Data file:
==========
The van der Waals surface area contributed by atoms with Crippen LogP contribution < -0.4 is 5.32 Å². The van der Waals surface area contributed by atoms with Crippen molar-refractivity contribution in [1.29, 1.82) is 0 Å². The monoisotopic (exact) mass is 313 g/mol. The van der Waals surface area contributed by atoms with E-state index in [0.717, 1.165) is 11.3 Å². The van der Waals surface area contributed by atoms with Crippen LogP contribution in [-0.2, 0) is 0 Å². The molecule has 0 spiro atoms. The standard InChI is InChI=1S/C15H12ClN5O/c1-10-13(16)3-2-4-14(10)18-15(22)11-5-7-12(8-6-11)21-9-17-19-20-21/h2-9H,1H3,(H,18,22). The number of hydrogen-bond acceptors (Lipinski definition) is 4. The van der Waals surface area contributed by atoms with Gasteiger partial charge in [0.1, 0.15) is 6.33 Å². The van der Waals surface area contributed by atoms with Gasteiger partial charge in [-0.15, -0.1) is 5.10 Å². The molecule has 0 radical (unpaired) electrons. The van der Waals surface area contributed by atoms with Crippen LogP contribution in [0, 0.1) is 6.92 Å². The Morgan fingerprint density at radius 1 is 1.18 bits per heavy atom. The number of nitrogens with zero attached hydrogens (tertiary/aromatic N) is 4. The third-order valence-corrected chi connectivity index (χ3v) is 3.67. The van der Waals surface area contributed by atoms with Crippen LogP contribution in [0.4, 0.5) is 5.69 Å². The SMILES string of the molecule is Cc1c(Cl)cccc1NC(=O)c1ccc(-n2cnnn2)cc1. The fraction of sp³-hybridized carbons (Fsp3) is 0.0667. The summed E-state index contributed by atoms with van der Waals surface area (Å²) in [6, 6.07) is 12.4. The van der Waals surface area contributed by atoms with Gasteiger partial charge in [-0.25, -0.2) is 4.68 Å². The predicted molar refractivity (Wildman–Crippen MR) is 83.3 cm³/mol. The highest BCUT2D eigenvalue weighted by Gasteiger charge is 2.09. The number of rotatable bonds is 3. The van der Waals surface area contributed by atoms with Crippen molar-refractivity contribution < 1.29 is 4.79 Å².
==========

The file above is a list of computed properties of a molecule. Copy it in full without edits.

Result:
The van der Waals surface area contributed by atoms with Crippen LogP contribution < -0.4 is 5.32 Å². The van der Waals surface area contributed by atoms with Crippen molar-refractivity contribution in [1.29, 1.82) is 0 Å². The monoisotopic (exact) mass is 313 g/mol. The van der Waals surface area contributed by atoms with E-state index in [0.717, 1.165) is 11.3 Å². The van der Waals surface area contributed by atoms with Crippen LogP contribution in [-0.2, 0) is 0 Å². The molecule has 0 spiro atoms. The standard InChI is InChI=1S/C15H12ClN5O/c1-10-13(16)3-2-4-14(10)18-15(22)11-5-7-12(8-6-11)21-9-17-19-20-21/h2-9H,1H3,(H,18,22). The number of hydrogen-bond acceptors (Lipinski definition) is 4. The van der Waals surface area contributed by atoms with Gasteiger partial charge in [0.1, 0.15) is 6.33 Å². The van der Waals surface area contributed by atoms with Gasteiger partial charge in [-0.15, -0.1) is 5.10 Å². The molecule has 0 radical (unpaired) electrons. The van der Waals surface area contributed by atoms with Crippen LogP contribution in [0, 0.1) is 6.92 Å². The Morgan fingerprint density at radius 1 is 1.18 bits per heavy atom. The number of nitrogens with zero attached hydrogens (tertiary/aromatic N) is 4. The third-order valence-corrected chi connectivity index (χ3v) is 3.67. The van der Waals surface area contributed by atoms with Crippen LogP contribution in [0.4, 0.5) is 5.69 Å². The SMILES string of the molecule is Cc1c(Cl)cccc1NC(=O)c1ccc(-n2cnnn2)cc1. The fraction of sp³-hybridized carbons (Fsp3) is 0.0667. The summed E-state index contributed by atoms with van der Waals surface area (Å²) in [6, 6.07) is 12.4. The van der Waals surface area contributed by atoms with Gasteiger partial charge in [-0.25, -0.2) is 4.68 Å². The predicted molar refractivity (Wildman–Crippen MR) is 83.3 cm³/mol. The highest BCUT2D eigenvalue weighted by Gasteiger charge is 2.09. The number of rotatable bonds is 3. The van der Waals surface area contributed by atoms with Crippen molar-refractivity contribution < 1.29 is 4.79 Å².